Interim Property Settlement
How can I pay for living expenses after I separate from my partner or spouse?
Rarely, do separated parties to a marriage or de facto relationship resolve financial matters between them in a short period of time after separating. Resolving financial matters after separation is often hindered by:
- Emotional feelings of the parties about the separation;
- Disagreement about what each party should receive;
- Uncertainty about what the future holds for either party;
- A party not knowing about his/her legal rights in relation to financial matters following separation.
Due to the time that can pass until a final property settlement can be achieved, it is important to consider how immediate financial needs of a party to a separation can be met. One of the options available to a party to a separation in relation to meeting short term financial needs is an interim property settlement (also known as part property settlement). An interim property settlement can generally be described as an “advance” on what a party to a separation is to receive in a final property settlement. Such interim property settlements are usually funds available to be used by one of the parties after the parties have separated. These funds can be used by the party receiving the benefit of the interim property settlement as they wish. These funds can be used to buy a property, buy a car, pay legal expenses or to meet day to day living expenses. There is no restriction on how the funds classed as interim property settlement can be used by the party who has the benefit of it however, it is important to keep in mind that the interim property settlement is treated as part of what the party will receive in the final property settlement. For example if a party receives $50,000 as interim property settlement and in the final property settlement receives a total sum of $950,000, then the payment to be received by the party will be $900,000 as he/she has already received $50,000.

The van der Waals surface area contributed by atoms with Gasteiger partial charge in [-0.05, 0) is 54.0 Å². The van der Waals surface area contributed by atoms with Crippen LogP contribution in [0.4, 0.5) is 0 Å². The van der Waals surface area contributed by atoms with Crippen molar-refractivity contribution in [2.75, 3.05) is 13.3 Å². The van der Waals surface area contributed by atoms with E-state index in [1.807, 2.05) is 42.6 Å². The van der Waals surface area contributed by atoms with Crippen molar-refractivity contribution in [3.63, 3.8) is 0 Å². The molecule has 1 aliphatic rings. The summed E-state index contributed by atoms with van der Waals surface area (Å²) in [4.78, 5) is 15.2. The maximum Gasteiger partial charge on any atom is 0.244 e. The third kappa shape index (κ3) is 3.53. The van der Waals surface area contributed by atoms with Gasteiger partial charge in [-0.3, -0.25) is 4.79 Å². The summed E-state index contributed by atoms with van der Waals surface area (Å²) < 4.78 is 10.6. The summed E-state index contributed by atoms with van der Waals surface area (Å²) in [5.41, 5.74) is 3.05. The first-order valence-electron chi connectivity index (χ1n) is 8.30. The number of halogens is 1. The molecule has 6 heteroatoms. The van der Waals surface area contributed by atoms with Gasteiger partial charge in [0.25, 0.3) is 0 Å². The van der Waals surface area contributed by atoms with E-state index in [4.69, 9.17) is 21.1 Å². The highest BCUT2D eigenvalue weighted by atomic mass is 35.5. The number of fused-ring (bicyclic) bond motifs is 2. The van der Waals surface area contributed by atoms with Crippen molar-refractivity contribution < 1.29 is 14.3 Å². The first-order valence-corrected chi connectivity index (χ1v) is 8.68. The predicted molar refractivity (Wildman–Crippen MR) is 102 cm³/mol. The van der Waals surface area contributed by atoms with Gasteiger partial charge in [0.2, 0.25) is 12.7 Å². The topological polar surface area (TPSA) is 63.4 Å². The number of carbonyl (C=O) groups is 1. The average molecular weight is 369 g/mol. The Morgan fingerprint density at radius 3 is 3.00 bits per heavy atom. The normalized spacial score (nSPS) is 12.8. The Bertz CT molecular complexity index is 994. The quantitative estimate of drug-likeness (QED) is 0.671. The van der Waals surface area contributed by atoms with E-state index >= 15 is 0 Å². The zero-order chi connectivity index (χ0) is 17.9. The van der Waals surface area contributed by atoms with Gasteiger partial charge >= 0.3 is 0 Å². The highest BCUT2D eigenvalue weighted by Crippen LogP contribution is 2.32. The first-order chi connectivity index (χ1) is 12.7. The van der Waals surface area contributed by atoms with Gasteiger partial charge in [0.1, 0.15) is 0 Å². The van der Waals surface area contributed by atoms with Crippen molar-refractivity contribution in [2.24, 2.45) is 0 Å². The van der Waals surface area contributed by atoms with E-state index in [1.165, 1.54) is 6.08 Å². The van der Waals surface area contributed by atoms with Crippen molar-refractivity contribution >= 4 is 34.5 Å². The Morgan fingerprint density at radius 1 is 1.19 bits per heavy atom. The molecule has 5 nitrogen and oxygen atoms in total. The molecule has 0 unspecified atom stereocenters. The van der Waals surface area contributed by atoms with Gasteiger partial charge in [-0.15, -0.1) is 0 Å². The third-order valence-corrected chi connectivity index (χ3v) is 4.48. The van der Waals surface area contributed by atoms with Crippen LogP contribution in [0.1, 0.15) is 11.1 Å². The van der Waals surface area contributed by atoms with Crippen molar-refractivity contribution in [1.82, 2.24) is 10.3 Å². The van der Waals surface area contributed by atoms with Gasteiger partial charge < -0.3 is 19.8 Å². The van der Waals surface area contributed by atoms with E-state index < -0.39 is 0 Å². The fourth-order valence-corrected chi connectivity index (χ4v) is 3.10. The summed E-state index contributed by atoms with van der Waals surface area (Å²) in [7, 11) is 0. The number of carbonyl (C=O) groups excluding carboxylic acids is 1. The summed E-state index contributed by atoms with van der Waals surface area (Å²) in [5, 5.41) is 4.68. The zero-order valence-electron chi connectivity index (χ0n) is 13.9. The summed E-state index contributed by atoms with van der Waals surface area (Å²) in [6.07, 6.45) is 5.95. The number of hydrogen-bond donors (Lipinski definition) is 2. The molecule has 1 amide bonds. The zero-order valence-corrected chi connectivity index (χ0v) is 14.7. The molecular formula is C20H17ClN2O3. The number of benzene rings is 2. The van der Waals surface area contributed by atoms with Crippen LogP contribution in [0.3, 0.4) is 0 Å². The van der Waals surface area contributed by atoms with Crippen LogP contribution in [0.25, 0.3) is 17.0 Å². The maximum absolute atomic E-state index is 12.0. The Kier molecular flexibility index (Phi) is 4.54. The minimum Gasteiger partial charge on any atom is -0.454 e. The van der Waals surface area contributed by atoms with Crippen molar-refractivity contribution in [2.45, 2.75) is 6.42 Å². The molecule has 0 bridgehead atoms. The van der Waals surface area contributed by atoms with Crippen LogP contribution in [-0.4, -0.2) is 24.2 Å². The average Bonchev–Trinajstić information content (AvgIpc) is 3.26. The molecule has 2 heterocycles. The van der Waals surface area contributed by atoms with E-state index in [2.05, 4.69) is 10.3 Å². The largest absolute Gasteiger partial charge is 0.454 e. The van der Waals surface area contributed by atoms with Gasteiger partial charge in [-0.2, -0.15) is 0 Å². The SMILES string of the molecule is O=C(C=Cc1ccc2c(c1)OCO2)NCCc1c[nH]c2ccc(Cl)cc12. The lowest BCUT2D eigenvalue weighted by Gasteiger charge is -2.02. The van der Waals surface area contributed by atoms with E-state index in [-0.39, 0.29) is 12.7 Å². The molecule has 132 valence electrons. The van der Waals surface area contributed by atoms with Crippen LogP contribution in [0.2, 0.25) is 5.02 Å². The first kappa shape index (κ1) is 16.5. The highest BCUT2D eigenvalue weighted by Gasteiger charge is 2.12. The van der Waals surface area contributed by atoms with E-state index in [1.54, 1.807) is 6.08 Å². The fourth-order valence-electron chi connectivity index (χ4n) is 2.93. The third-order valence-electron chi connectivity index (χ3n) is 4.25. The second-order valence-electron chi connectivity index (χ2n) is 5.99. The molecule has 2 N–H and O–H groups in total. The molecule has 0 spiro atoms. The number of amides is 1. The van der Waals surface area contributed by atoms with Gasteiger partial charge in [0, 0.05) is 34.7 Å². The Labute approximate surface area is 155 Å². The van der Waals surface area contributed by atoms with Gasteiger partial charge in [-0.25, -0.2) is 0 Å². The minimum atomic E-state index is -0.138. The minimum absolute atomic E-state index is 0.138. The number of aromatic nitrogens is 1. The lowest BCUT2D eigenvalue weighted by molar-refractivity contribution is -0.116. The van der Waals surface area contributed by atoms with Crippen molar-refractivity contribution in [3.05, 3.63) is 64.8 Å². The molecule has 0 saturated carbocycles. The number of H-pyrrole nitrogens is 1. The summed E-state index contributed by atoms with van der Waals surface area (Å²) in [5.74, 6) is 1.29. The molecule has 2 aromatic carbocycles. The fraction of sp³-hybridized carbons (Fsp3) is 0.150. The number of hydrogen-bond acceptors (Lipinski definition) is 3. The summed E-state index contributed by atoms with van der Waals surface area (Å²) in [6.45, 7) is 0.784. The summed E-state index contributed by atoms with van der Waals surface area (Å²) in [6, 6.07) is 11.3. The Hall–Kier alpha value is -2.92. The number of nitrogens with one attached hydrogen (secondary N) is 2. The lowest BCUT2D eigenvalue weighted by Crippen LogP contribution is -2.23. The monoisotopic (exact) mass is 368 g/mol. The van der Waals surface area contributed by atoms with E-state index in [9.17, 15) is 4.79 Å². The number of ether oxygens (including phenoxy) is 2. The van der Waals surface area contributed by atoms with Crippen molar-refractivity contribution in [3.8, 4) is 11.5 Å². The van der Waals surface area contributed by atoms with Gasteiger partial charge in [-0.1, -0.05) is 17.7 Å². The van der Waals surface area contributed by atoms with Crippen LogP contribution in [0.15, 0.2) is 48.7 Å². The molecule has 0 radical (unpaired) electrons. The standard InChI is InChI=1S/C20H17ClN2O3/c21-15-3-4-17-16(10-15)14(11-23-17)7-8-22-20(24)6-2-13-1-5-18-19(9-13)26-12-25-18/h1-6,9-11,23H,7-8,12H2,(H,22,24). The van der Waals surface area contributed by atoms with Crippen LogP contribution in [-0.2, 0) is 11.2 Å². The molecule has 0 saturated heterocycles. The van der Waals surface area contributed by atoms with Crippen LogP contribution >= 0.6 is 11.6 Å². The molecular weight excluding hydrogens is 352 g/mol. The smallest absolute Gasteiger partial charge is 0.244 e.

An interim property settlement can be obtained by agreement between the parties or by a court order if the parties cannot agree. For a court to make an interim property settlement order then the court must believe that it shoud make and order in the “interests of justice”. The court needs to find that the amount to be received by interim property settlement is within what that party will most likely receive in a final property settlement.
The other options available to help a party meet short term financial needs are spousal maintenace (for day to day living expenses) or a litigation funding order (for future legal costs). If you require further information about spousal maintenance or litigation funding orders then please follow the links to each of the respective topics.
A party that needs funds to meet short term finanial costs should obtain advice from an experienced family lawyer about the options available to obtain such funds. Amrstrong Legal, Melbourne has a team of family lawyers to provide advice and guidance about interim property settlement, spousal maintenance and litigation funding orders.